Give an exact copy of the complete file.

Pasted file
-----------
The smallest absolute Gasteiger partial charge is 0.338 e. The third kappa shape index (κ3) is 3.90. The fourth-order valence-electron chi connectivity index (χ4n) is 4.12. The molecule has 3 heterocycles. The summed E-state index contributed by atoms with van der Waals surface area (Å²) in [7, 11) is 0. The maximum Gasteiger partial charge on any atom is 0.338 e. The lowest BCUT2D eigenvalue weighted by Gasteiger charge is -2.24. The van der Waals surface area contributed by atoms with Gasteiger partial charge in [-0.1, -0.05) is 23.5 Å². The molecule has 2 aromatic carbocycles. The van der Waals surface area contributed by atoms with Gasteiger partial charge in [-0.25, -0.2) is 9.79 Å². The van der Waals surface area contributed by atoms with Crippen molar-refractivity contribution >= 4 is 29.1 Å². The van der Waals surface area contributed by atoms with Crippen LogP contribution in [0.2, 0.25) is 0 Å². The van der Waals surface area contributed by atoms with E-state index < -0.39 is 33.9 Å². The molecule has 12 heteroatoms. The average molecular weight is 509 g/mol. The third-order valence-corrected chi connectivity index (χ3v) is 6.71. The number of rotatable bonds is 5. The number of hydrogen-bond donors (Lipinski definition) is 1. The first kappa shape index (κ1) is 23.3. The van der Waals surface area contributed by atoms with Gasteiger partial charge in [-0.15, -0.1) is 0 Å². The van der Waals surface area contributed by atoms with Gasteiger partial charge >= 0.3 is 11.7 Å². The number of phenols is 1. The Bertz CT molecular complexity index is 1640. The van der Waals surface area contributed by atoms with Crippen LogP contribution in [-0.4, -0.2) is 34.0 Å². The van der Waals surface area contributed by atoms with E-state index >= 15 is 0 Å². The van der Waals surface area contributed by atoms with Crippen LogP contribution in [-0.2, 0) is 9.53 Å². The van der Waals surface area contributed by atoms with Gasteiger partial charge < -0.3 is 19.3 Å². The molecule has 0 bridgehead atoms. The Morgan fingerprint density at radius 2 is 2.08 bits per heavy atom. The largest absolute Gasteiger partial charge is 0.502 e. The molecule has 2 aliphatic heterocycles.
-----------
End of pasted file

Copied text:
The smallest absolute Gasteiger partial charge is 0.338 e. The third kappa shape index (κ3) is 3.90. The fourth-order valence-electron chi connectivity index (χ4n) is 4.12. The molecule has 3 heterocycles. The summed E-state index contributed by atoms with van der Waals surface area (Å²) in [7, 11) is 0. The maximum Gasteiger partial charge on any atom is 0.338 e. The lowest BCUT2D eigenvalue weighted by Gasteiger charge is -2.24. The van der Waals surface area contributed by atoms with Gasteiger partial charge in [-0.1, -0.05) is 23.5 Å². The molecule has 2 aromatic carbocycles. The van der Waals surface area contributed by atoms with Gasteiger partial charge in [-0.25, -0.2) is 9.79 Å². The van der Waals surface area contributed by atoms with Crippen molar-refractivity contribution >= 4 is 29.1 Å². The van der Waals surface area contributed by atoms with Crippen LogP contribution in [0.2, 0.25) is 0 Å². The van der Waals surface area contributed by atoms with E-state index < -0.39 is 33.9 Å². The molecule has 12 heteroatoms. The average molecular weight is 509 g/mol. The third-order valence-corrected chi connectivity index (χ3v) is 6.71. The number of rotatable bonds is 5. The number of hydrogen-bond donors (Lipinski definition) is 1. The first kappa shape index (κ1) is 23.3. The van der Waals surface area contributed by atoms with Gasteiger partial charge in [-0.15, -0.1) is 0 Å². The van der Waals surface area contributed by atoms with Gasteiger partial charge >= 0.3 is 11.7 Å². The number of phenols is 1. The Bertz CT molecular complexity index is 1640. The van der Waals surface area contributed by atoms with Crippen LogP contribution in [-0.4, -0.2) is 34.0 Å². The van der Waals surface area contributed by atoms with E-state index >= 15 is 0 Å². The van der Waals surface area contributed by atoms with Crippen LogP contribution in [-0.2, 0) is 9.53 Å². The van der Waals surface area contributed by atoms with Gasteiger partial charge < -0.3 is 19.3 Å². The molecule has 0 bridgehead atoms. The Morgan fingerprint density at radius 2 is 2.08 bits per heavy atom. The largest absolute Gasteiger partial charge is 0.502 e. The molecule has 2 aliphatic heterocycles.